Rassembler in equitation is French for "on the haunches," (or "assembled") which of course means the horse lifts the base of his neck at the chest, moving energy up and out the top of the shoulders (at the withers), lifts the who abdomen - the barrel, and drops his croup so that his rear legs are reaching further forward under himself - what true collection is - bringing the parts together cohesively into a single unit.

It's a wonderful feeling, and to be cultivated. Janice felt it for a few strides today and this due to her diligent work, even under difficult circumstances, on what I asked of her as regarding her "position," (our code word now for correct "seat," leg position, etc.) and regarding the use of her hands.

In effect I was asking her to ride a slightly anxious and reactive horse, while rubbing her stomach in a circle, patting herself on the head, crossing her eyes, and reciting Mary Had a Little Lamb all at the same time. I must say she did it rather well.

Seriously, Janice learned something quite wonderful today - that force does not really work and persistent kind requests do.

She's learning not to "pull," as in pull steadily until the horse obeys, but to ask and release, as we'd ask a friend to comply with our request. She's learning that force is a poor way to make others comply, and that learning to ask, and to do so in various ways, gives better results with fewer harmful side effects - usually none, in fact.

It is a life skill as well as a horse handling skill.

And that is what SHE brought to the lesson today - the ability to see this and to apply this. I can talk for months on this subject to those not already able to see it and I'll usually get nowhere. But when the person is ready, as she was, and is, it doesn't take long before they can not only understand it as "asking" applies to horse handling, but can actually do it as she did today. Very quick learner.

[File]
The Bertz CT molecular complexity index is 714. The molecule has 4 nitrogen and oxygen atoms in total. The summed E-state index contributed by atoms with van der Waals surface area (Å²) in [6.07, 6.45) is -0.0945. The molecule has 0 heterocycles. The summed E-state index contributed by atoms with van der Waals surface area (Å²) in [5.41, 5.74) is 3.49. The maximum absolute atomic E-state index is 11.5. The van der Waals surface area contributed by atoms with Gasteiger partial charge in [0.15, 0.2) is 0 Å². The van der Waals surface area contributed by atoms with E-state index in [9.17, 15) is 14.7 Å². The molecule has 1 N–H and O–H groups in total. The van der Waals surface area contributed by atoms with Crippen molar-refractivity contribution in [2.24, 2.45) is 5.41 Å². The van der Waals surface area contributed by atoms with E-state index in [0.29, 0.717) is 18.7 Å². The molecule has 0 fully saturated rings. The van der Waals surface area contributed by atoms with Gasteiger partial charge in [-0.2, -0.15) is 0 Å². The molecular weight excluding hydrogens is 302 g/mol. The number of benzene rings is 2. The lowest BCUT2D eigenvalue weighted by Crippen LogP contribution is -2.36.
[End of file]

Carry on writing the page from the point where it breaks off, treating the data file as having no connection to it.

Facing challenges is for her always going to be part of her riding and horse handling, as it still is for me even at my advanced age. This is the fate of the serious horse handler. To be always the student, always the learner.

As for challenges:

She explained to me today how some of what gives her trouble and makes her anxious about riding was Nedra taught. I can believe that remembering how Nedra behaved. Oddly likable but quite difficult at times. This scary past experience has been key to my difficulty in finding ways to loosen up her body and open to the front with chest, shoulder, stomach, and legs - you could see it in her posture with feet too far forward, and bent forward at the waist.

She might like to share with you how we dealt with her feeling as though she was on Nedra, even though she was on Al Farouk. As soon as she used the tool I gave her she began to relax and to come closer to a more classical dressage seat - quite nice to see the change with such a simple tool. I hope she'll remember to use it.

The difficulty with Al Farouk is not, as it might first appear, a major obstacle. In fact it's a very good education. When he performs well under Janice it will not be because he's a trained and compliant (too often sullen and resigned) lesson horse, but because she has learned to be a horse handler. She then has learned to bring about changes in the horse herself.
I had a wonderful time teaching today's lesson.

You may share any or all this with her.
I have one point to make about practice riding before we meet again next week. In regards to asking Al Farouk to back I want her not to pull steadily as she did today, but to begin with that action she shifted to once he complied to the force she was using. Soft asking, one rein then the other. No force.

Sometimes a student gets too anxious to comply with a teacher's request - make the horse do what the instructor says to do at that moment. Not my intent at all.